Background/aims: There has been significant concern in recent years regarding increases in absenteeism in the healthcare sector, leading to lost productivity and projected workforce shortages. This study aimed to identify patterns of sickness absence over a 10-year period in a single-site secondary hospital in Melbourne, Australia.

Methods: Data regarding sickness absences were extracted from anonymised payroll records from 2007 to 2016. The patterns of sickness absence analysed included seasonality, amount of leave and category of leave. These were explored both for individuals and in the aggregate.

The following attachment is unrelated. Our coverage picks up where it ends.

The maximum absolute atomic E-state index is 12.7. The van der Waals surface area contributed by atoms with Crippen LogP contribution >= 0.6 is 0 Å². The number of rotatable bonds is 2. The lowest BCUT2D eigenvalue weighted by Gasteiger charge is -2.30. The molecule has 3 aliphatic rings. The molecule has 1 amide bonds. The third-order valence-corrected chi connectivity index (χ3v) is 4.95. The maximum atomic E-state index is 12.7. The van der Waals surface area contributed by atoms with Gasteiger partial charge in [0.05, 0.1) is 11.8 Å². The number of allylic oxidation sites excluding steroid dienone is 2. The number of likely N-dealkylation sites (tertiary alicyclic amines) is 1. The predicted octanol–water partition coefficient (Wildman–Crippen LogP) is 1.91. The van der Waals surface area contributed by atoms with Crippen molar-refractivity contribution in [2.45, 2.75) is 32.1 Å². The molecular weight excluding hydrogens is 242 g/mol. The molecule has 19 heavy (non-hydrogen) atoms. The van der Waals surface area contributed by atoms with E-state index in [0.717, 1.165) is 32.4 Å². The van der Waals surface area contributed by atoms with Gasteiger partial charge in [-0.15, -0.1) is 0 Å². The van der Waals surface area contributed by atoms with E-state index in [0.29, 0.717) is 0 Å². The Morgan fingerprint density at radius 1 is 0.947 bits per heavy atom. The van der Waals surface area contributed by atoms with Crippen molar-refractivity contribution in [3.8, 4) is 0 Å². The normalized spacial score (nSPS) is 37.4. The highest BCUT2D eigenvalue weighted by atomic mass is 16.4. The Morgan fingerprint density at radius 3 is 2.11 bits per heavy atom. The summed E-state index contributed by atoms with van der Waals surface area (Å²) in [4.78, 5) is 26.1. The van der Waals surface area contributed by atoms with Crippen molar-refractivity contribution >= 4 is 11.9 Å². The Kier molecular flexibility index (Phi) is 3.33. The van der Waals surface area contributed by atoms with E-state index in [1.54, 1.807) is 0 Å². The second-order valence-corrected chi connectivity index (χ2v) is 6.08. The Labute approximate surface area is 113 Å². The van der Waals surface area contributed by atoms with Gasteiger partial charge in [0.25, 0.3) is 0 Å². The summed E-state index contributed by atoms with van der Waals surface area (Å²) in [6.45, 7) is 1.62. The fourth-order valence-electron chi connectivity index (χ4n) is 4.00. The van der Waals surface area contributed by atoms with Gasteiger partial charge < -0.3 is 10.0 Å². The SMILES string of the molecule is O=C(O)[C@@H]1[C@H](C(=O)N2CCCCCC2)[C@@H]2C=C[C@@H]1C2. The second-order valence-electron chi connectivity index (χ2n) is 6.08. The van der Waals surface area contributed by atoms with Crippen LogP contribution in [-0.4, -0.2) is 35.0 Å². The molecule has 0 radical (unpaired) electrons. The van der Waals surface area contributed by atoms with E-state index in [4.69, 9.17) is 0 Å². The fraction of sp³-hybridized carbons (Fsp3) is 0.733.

Results: Compared to the Australian average of 9.7 days, this cohort of employees took less sick leave, averaging at 8.81 days each. As a group, a consistent proportion of staff took no sick leave, 1–3 days, 4–6 days, or 7–9 days each year in the 10-year timespan. Only a small proportion took more than 9 days of sickness leave per year.

Conclusions: The pattern of leave-taking was consistent for the group as a whole, however, individual leave patterns vary.


absenteeism, health services administration, presenteeism, sick leave, workforce

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